There is strength in vulnerability, and power in a single tear, according to CARYS. The singer chats with us about the message of ‘owning your emotions’ behind the stunning new video for ‘Princesses Don’t Cry.’
After releasing the emotionally-charged anthem about being true to your feelings, CARYS has followed up the success of “Princesses Don’t Cry” with an equally powerful visual. The song has become a viral sensation, amassing over 12-million views on Tik Tok and over 14-million streams on Spotify. With that, expect CARYS to blow up YouTube. She’s partnered with Atlantic Records to re-release the single along with this new official video.
CARYS is also known as Canadian actress Aviva Mongillo, who recently appeared as Juniper in the hit comedy series, Workin’ Moms. Her experience in front of the camera certainly shows as the video for “Princesses Don’t Cry” is as gripping as the lyrics she delivers on the song. “Boys, they’re handsome and strong / But always the first to tell me I’m wrong / Boys try to tame me, I know / They tell me I’m weird and won’t let it go,” she sings, her voice hinting at the strength that is about to come on the chorus.
She spoke with HollywoodLife about the new video, about the “weird, nostalgic dream” she was going for, and the power behind the image of beauty pageant princess in the driver’s seat of an el Camino.
HollywoodLife: If there were a single message that someone takes with them after watching the “Princesses Don’t Cry” video, what would you want that to be?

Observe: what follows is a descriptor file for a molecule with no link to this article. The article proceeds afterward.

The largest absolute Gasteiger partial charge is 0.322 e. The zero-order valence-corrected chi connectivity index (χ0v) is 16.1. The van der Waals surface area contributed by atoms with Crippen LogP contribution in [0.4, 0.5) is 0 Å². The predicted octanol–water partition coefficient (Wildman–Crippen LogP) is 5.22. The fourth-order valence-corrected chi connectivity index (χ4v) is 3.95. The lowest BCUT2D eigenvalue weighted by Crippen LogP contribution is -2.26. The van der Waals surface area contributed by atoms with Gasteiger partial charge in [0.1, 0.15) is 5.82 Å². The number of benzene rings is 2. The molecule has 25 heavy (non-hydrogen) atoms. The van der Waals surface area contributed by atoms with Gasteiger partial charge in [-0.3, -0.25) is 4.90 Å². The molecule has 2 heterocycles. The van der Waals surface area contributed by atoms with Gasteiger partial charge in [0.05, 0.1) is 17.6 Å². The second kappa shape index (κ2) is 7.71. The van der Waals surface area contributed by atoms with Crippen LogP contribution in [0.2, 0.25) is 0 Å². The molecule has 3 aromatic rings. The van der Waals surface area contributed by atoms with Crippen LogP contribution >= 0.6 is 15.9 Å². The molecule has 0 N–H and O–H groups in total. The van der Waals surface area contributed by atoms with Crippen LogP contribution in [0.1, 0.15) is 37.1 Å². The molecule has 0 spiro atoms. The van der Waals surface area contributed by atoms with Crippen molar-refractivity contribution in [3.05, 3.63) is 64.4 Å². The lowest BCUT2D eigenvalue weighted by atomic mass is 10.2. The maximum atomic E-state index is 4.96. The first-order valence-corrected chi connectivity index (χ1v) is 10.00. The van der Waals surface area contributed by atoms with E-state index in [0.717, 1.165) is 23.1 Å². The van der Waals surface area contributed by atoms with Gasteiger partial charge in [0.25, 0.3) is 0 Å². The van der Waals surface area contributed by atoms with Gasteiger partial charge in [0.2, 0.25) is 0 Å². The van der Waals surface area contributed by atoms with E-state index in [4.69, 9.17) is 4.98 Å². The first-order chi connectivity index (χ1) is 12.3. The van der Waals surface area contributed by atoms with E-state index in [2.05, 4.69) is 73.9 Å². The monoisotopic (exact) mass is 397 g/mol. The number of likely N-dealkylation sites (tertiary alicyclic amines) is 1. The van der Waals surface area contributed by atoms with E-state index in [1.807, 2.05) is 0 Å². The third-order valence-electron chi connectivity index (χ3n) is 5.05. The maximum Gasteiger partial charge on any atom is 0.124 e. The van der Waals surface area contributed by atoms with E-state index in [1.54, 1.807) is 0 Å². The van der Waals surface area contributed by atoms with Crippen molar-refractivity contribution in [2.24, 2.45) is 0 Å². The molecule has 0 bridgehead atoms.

CARYS: I wanted the video to be about owning your emotions. Feelings of heartbreak can be overwhelming and simultaneously feel kind of silly. I tend to invalidate my feelings around heartbreak, and so I bottle them up. But bottling them up is what hurts the most. I want to show that it’s powerful and freeing to allow hurt to exist within us without resistance.
The video has a series of striking visuals, none more than you atop a stack of mattresses in the middle of a parking lot. Is there significance behind that setting? Also, did you get any onlookers wondering what was going on?
The mattresses were a “princess and the pea” reference but in a dark, eerie sense. Almost like they had been abandoned. I wanted the video to kind of feel like a weird, nostalgic dream where we see the inner child mesh with the struggling adult. As for onlookers, we were lucky enough to find a pretty dead parking lot, so aside from a few rogue cars, including a police cruiser we thought would kick us out (but didn’t), we got to dance around undisturbed.
The child beauty pageant queen sitting in an El Camino is a striking contrast of traditional ideas of “masculinity” and “femininity.” Did you want your video to have such imagery in it, as to match the power of the song’s lyrics?
Yes, I did want this video to have a lot of intriguing visuals. However, it’s super interesting that you pointed out that specific image because I didn’t even think of that! Now looking at it that way, I think that’s beautiful, and it’s changed the way I see that clip.
Growing up, I did struggle a lot with the division between boys and girls. I used to get mad at the McDonald’s Drive-Thru when my brother got a boy toy, and I got a girl toy. It felt stupid. There’s a lot of imagery to support that along with the lyrics in the song, and I’m glad that that’s what’s coming across, even with shots I didn’t intend to!
“Princesses Don’t Cry” is available now on all digital streaming platforms.
Source : Jason Brow Link